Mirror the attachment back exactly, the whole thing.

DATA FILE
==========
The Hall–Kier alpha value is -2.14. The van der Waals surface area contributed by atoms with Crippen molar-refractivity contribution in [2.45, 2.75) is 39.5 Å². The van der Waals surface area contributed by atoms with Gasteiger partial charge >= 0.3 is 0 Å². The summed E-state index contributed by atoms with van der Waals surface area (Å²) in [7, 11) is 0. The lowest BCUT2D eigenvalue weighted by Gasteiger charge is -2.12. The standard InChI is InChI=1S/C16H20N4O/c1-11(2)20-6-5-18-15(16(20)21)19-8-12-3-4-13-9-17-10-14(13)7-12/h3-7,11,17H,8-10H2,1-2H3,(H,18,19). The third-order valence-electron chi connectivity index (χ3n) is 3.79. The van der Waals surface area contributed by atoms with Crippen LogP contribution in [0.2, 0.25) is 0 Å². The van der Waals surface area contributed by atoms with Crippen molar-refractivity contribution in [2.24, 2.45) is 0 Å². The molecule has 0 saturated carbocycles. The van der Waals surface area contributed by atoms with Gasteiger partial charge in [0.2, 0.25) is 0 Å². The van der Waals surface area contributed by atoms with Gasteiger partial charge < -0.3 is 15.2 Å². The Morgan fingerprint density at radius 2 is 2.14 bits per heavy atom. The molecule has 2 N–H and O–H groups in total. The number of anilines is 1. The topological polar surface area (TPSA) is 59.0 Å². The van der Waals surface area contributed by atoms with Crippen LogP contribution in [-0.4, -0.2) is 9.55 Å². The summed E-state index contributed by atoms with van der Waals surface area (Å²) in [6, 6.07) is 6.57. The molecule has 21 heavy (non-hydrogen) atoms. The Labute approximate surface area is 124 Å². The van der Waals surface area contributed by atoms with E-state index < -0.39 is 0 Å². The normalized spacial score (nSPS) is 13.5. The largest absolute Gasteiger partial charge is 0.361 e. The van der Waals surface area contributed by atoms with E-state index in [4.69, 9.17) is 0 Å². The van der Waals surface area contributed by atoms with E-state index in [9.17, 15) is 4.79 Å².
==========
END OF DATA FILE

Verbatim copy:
The Hall–Kier alpha value is -2.14. The van der Waals surface area contributed by atoms with Crippen molar-refractivity contribution in [2.45, 2.75) is 39.5 Å². The van der Waals surface area contributed by atoms with Gasteiger partial charge >= 0.3 is 0 Å². The summed E-state index contributed by atoms with van der Waals surface area (Å²) in [7, 11) is 0. The lowest BCUT2D eigenvalue weighted by Gasteiger charge is -2.12. The standard InChI is InChI=1S/C16H20N4O/c1-11(2)20-6-5-18-15(16(20)21)19-8-12-3-4-13-9-17-10-14(13)7-12/h3-7,11,17H,8-10H2,1-2H3,(H,18,19). The third-order valence-electron chi connectivity index (χ3n) is 3.79. The van der Waals surface area contributed by atoms with Crippen LogP contribution in [0.2, 0.25) is 0 Å². The van der Waals surface area contributed by atoms with Crippen molar-refractivity contribution in [2.24, 2.45) is 0 Å². The molecule has 0 saturated carbocycles. The van der Waals surface area contributed by atoms with Gasteiger partial charge in [0.2, 0.25) is 0 Å². The van der Waals surface area contributed by atoms with Gasteiger partial charge < -0.3 is 15.2 Å². The Morgan fingerprint density at radius 2 is 2.14 bits per heavy atom. The molecule has 2 N–H and O–H groups in total. The number of anilines is 1. The topological polar surface area (TPSA) is 59.0 Å². The van der Waals surface area contributed by atoms with Crippen LogP contribution in [-0.4, -0.2) is 9.55 Å². The summed E-state index contributed by atoms with van der Waals surface area (Å²) in [6, 6.07) is 6.57. The molecule has 21 heavy (non-hydrogen) atoms. The Labute approximate surface area is 124 Å². The van der Waals surface area contributed by atoms with E-state index < -0.39 is 0 Å². The normalized spacial score (nSPS) is 13.5. The largest absolute Gasteiger partial charge is 0.361 e. The van der Waals surface area contributed by atoms with E-state index in [4.69, 9.17) is 0 Å². The van der Waals surface area contributed by atoms with E-state index in [9.17, 15) is 4.79 Å².